Houses That Rise From Ruins To Become Modern Homes

When a structure becomes a ruin, that’s usually the end of it. In a few cases, however, that’s just the end of a chapter. From those ruins rise new structures which instead of wiping out any trace of the old building are designed to instead embrace the history of the site. This is how these houses came to be. They’re the link between past and present and they celebrate the unique charm of the ruins that surround them, making them a part of their design.

House in Melgaço from Nuno Brandão CostaView in gallery

Low House in Melgaço from Nuno Brandão CostaView in gallery

Ruins House in Melgaço from Nuno Brandão CostaView in gallery

House in Melgaço from Nuno Brandão Costa With Large windowView in gallery

House in Melgaço from Nuno Brandão Costa interiorView in gallery

House in Melgaço from Nuno Brandão Costa fenceView in gallery

This is a house located in Parada do Monte, in Portugal. It covers an area that measures 349 square meters and it was built here in 2016 by Nuno Brandao Costa. The existing ruins inspired the architects to build an extension to the original house and to blur the boundaries between past and present by using local materials. The extension contains the lounge area and three bedrooms and it’s a partially underground structure. On one side it features a stone wall made with materials from a demolished local building.

E-C House from SAMI-arquitectosView in gallery

E-C House from SAMI-arquitectos FenceView in gallery

E-C House from SAMI-arquitectos WindowView in gallery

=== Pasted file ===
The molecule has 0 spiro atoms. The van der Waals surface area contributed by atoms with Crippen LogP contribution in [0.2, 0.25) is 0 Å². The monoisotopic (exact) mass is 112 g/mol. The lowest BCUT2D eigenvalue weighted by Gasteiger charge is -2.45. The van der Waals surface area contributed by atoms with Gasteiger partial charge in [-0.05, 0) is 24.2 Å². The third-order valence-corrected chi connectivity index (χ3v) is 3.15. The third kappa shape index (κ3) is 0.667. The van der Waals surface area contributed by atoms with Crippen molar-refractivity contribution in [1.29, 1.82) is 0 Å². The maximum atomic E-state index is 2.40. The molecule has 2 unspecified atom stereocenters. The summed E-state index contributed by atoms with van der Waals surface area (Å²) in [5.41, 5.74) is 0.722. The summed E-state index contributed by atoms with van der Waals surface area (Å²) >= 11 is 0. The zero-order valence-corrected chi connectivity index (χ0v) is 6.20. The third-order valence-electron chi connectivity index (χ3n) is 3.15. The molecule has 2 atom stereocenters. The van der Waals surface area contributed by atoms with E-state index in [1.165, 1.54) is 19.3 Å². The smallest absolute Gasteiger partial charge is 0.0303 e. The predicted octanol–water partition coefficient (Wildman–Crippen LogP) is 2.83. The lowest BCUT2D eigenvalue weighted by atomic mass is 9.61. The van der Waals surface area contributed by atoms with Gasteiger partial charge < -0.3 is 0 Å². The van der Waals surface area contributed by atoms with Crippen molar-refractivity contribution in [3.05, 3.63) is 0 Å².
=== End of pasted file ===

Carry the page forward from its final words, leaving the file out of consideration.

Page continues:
Living room from E-C House from SAMI-arquitectosView in gallery

E-C House from SAMI-arquitectos KitchenView in gallery

As it turns out, Portugal hides a bunch of similar gems. One of them is the E/C House built by SAMI-arquitectos in 2013 on Pico Island. The starting point for the project was a ruin. The architects and the clients were immediately drawn to this historic feature and agreed to find a way to preserve it and to value it. The holiday house that was built here takes advantage of the ruin. In fact, the house was built inside these ruins, with openings that line up with the ones of the former building, allowing the stone walls to become a frame for the new structure.

Cabrela House by Orgânica ArquitecturaView in gallery

Old struture Cabrela House by Orgânica ArquitecturaView in gallery

Cabrela House by Orgânica Arquitectura Old and NewView in gallery

Cabrela House by Orgânica Arquitectura BedroomView in gallery

Organica Arquitectura also built an interesting residence in Portugal. This time the house is situated in Sintra and covers an area of only 142 square meters. There were still parts of an old structure on the site and they were recovered and integrated into the new design. The residence appears to emerge out of the ruins. The exterior walls of the old structure were preserved and the new house was built inside of them, extending to the back of the site.

House of Ruins ArchitectureView in gallery

House of Ruins Architecture DesignView in gallery

House of Ruins Architecture BackyardView in gallery

This house in Saka, Latvia uses the ruins of an old structure as a shield against the strong winds but also as a cover that lets it blend in more easily and become a part of the landscape. The building was designed by NRJA back in 2002 and was named House in Ruins. The ruins are from a 19th century traditional barn and they allowed the architects to use strong contrasts in their favor. The new, modern house with its glass facades and clean lines is set against the rough stone walls and the result is a really interesting combo.